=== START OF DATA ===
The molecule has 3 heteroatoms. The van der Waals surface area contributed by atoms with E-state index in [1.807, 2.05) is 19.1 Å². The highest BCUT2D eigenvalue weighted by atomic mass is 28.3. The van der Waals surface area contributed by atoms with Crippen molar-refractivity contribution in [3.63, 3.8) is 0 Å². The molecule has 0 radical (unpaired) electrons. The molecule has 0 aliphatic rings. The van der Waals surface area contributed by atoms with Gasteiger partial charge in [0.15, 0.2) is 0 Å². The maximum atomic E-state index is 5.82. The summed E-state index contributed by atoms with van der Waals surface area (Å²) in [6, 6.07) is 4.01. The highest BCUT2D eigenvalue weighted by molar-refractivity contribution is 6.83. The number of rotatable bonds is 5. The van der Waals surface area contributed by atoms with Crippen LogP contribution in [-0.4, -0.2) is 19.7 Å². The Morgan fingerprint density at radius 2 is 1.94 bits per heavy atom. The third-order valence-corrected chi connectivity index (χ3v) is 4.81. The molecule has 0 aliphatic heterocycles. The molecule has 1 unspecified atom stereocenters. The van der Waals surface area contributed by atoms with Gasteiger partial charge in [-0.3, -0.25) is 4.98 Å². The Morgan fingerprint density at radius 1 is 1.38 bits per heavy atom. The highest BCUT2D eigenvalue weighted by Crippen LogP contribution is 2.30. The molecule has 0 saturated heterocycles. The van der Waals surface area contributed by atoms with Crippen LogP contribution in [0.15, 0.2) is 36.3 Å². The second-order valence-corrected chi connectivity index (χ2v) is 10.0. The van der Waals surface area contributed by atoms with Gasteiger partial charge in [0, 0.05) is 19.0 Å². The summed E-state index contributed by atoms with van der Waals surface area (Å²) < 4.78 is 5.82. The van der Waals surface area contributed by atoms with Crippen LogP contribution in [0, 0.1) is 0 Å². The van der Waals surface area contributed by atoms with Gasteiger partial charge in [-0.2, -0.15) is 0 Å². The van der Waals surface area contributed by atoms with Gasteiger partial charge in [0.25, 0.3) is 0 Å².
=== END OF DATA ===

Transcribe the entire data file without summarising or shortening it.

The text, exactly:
The molecule has 3 heteroatoms. The van der Waals surface area contributed by atoms with E-state index in [1.807, 2.05) is 19.1 Å². The highest BCUT2D eigenvalue weighted by atomic mass is 28.3. The van der Waals surface area contributed by atoms with Crippen molar-refractivity contribution in [3.63, 3.8) is 0 Å². The molecule has 0 radical (unpaired) electrons. The molecule has 0 aliphatic rings. The van der Waals surface area contributed by atoms with Gasteiger partial charge in [0.15, 0.2) is 0 Å². The maximum atomic E-state index is 5.82. The summed E-state index contributed by atoms with van der Waals surface area (Å²) in [6, 6.07) is 4.01. The highest BCUT2D eigenvalue weighted by molar-refractivity contribution is 6.83. The number of rotatable bonds is 5. The van der Waals surface area contributed by atoms with Crippen LogP contribution in [-0.4, -0.2) is 19.7 Å². The Morgan fingerprint density at radius 2 is 1.94 bits per heavy atom. The third-order valence-corrected chi connectivity index (χ3v) is 4.81. The molecule has 0 aliphatic heterocycles. The molecule has 1 unspecified atom stereocenters. The van der Waals surface area contributed by atoms with Gasteiger partial charge in [-0.3, -0.25) is 4.98 Å². The Morgan fingerprint density at radius 1 is 1.38 bits per heavy atom. The highest BCUT2D eigenvalue weighted by Crippen LogP contribution is 2.30. The molecule has 0 saturated heterocycles. The van der Waals surface area contributed by atoms with Crippen LogP contribution in [0.15, 0.2) is 36.3 Å². The second-order valence-corrected chi connectivity index (χ2v) is 10.0. The van der Waals surface area contributed by atoms with Gasteiger partial charge in [0, 0.05) is 19.0 Å². The summed E-state index contributed by atoms with van der Waals surface area (Å²) < 4.78 is 5.82. The van der Waals surface area contributed by atoms with Crippen LogP contribution in [0, 0.1) is 0 Å². The van der Waals surface area contributed by atoms with Gasteiger partial charge in [-0.2, -0.15) is 0 Å². The van der Waals surface area contributed by atoms with Gasteiger partial charge in [0.25, 0.3) is 0 Å².